Today’s prompt in the Expat Blog Challenge is a photo prompt: a hidden gem. I’m going with White Night Melbourne.
Considering it draws about 300,000 people and it takes place in the heart of Melbourne, White Night is not exactly hidden, but, surprisingly, a lot of people don’t know about it. I discovered it by accident last year and only a few days prior to the event. And although the event is massive, it’s full of hidden hidden gems if you take the twists and turns into Melbourne laneways.
White Night Melbourne was Saturday night, from 7pm to 7am. White Night is an urban adventure of art in public space. It features exhibitions, street performers, lighting installations, film screenings, multimedia projects, and dance. Last year, most of the White Night Melbourne events were confined to the area around Fed Square and Flinders St. Station. The City, and certainly the area’s restaurants, may have underestimated how many people the event would attract. Many cafe and restaurants kept to their normal business hours, which means they were closed during White Night. The 24-hour eateries such as McDonald’s struggled to cope with the huge demand. They closed for a few hours to clean and restock. Theo and I took a couple of water bottles with us last year, but when we emptied those, we struggled to find a place to buy drinks. Everything was either closed or had run out.
This year, White Night Melbourne promised to be bigger and better, and it was.
This year, White Night Melbourne was literally bigger, not just confined to the Fed Square/Flinders St. Station area, but stretching all the way from the Queen Victoria Gardens to the Melbourne City Baths. Local businesses seemed more prepared this year too. Many cafes and restaurants were open and well-stocked. It was actually really easy to get a drink and a snack and even find a table to sit at.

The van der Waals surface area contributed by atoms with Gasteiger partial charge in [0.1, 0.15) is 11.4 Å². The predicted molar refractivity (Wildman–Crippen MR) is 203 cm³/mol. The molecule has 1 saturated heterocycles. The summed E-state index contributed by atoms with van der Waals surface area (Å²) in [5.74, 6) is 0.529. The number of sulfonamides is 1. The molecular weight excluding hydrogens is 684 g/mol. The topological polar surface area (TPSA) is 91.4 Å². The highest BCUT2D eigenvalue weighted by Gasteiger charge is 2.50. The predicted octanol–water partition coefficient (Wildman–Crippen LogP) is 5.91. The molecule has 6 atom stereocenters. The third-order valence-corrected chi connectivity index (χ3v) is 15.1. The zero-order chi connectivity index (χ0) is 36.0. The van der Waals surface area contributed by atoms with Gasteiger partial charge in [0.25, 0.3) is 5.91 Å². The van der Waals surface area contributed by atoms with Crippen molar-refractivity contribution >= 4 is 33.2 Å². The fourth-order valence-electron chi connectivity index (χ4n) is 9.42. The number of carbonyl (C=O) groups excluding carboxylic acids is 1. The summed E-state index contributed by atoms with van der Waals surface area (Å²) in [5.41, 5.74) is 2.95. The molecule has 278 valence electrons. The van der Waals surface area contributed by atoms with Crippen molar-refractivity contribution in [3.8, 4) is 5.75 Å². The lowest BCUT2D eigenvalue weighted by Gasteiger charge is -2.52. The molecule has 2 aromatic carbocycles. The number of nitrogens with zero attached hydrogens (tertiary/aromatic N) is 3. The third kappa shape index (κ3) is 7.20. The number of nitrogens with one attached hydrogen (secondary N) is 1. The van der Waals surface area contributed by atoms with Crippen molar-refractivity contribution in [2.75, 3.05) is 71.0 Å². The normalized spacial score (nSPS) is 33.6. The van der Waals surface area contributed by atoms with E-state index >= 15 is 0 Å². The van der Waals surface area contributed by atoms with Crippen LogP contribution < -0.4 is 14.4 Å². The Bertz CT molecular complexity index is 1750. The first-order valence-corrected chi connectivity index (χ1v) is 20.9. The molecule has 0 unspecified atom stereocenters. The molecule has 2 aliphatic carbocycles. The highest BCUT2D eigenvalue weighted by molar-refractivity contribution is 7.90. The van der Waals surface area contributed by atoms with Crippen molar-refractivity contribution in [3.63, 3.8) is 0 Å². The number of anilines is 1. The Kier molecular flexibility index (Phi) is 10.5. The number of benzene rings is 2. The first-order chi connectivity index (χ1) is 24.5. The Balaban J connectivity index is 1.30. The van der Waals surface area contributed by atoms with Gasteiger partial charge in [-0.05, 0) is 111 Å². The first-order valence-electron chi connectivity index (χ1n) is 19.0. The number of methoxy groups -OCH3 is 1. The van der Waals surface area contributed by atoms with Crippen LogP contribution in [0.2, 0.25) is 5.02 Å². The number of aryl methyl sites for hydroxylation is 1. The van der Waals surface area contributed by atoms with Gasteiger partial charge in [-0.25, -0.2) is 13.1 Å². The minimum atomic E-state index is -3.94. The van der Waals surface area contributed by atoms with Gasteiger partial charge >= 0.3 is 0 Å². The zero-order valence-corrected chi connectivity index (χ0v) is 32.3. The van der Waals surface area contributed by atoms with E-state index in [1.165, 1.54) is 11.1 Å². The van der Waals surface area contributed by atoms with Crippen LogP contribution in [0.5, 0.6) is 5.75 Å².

Theo, his best friend Graeme, and I arrived into the CBD just after 7pm. Disco dancing was well underway in Fed Square and we made our way into the Australian Centre for the Moving Image (ACMI) for the Vladmaster Viewmaster Experience, a 20-minute work featuring two still-life pieces, narration, music, and sound effects all experienced through a Viewmaster. It was pretty fun.
Beyond that, we didn’t get to see much. The problem with White Night is that if you expect to just show up and see the exhibits, you may not be able to unless you’re willing to wait hours in line. We made our way up Swanston St. to the State Library of Victoria where we wanted to see Molecular Kaleidoscope, light projections of human viruses and how the immune system attacks them, but the queue to get inside reached down the block and it would have taken about an hour to see an exhibit that lasts only minutes. So, we decided to skip it.
Along the way to here and there, you do see some public art and street performers, but mostly you see people. Lots and lots of people. In the end, that’s what we saw the most, people. We still had a good time. People are well-behaved and pleasant. The energy of the space is chaotic, but also light and fun, as well as safe. We’ll definitely do it again next year.
Have you been to White Night?